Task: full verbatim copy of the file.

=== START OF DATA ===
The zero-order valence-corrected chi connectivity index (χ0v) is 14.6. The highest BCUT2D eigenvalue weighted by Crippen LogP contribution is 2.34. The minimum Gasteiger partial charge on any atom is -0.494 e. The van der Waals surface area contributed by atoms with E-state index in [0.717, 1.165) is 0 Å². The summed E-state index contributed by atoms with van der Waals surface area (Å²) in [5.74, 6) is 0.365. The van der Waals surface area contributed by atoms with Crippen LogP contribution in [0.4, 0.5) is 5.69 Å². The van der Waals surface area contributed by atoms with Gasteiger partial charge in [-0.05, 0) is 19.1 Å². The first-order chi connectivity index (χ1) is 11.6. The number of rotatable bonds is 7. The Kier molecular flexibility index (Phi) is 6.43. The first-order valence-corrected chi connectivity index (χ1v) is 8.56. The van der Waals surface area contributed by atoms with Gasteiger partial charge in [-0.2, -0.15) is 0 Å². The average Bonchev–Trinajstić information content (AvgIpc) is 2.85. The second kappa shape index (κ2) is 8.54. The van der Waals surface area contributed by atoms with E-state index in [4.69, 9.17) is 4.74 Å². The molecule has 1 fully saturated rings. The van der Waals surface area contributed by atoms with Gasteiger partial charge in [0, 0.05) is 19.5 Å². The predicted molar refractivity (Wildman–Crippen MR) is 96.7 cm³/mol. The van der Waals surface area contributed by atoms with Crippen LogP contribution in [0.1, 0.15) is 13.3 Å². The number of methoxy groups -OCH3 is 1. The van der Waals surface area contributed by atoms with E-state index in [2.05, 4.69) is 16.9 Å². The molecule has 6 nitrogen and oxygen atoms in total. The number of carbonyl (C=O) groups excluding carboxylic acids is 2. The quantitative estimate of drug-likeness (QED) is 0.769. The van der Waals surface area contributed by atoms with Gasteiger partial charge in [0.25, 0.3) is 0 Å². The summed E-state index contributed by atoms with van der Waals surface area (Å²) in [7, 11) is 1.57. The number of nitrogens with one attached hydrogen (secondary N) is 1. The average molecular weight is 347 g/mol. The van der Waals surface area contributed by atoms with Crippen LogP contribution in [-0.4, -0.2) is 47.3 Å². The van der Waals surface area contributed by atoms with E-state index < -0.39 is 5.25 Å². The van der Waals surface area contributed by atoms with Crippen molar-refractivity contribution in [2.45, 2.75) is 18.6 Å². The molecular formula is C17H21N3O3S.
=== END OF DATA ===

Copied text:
The zero-order valence-corrected chi connectivity index (χ0v) is 14.6. The highest BCUT2D eigenvalue weighted by Crippen LogP contribution is 2.34. The minimum Gasteiger partial charge on any atom is -0.494 e. The van der Waals surface area contributed by atoms with E-state index in [0.717, 1.165) is 0 Å². The summed E-state index contributed by atoms with van der Waals surface area (Å²) in [5.74, 6) is 0.365. The van der Waals surface area contributed by atoms with Crippen LogP contribution in [0.4, 0.5) is 5.69 Å². The van der Waals surface area contributed by atoms with Gasteiger partial charge in [-0.05, 0) is 19.1 Å². The first-order chi connectivity index (χ1) is 11.6. The number of rotatable bonds is 7. The Kier molecular flexibility index (Phi) is 6.43. The first-order valence-corrected chi connectivity index (χ1v) is 8.56. The van der Waals surface area contributed by atoms with Gasteiger partial charge in [-0.2, -0.15) is 0 Å². The average Bonchev–Trinajstić information content (AvgIpc) is 2.85. The second kappa shape index (κ2) is 8.54. The van der Waals surface area contributed by atoms with E-state index in [4.69, 9.17) is 4.74 Å². The molecule has 1 fully saturated rings. The van der Waals surface area contributed by atoms with Gasteiger partial charge in [0, 0.05) is 19.5 Å². The predicted molar refractivity (Wildman–Crippen MR) is 96.7 cm³/mol. The van der Waals surface area contributed by atoms with Crippen LogP contribution in [0.1, 0.15) is 13.3 Å². The number of methoxy groups -OCH3 is 1. The van der Waals surface area contributed by atoms with E-state index in [2.05, 4.69) is 16.9 Å². The molecule has 6 nitrogen and oxygen atoms in total. The number of carbonyl (C=O) groups excluding carboxylic acids is 2. The quantitative estimate of drug-likeness (QED) is 0.769. The van der Waals surface area contributed by atoms with Gasteiger partial charge in [0.25, 0.3) is 0 Å². The summed E-state index contributed by atoms with van der Waals surface area (Å²) in [7, 11) is 1.57. The number of nitrogens with one attached hydrogen (secondary N) is 1. The average molecular weight is 347 g/mol. The van der Waals surface area contributed by atoms with Crippen LogP contribution in [-0.4, -0.2) is 47.3 Å². The van der Waals surface area contributed by atoms with E-state index < -0.39 is 5.25 Å². The van der Waals surface area contributed by atoms with Crippen molar-refractivity contribution in [2.45, 2.75) is 18.6 Å². The molecular formula is C17H21N3O3S.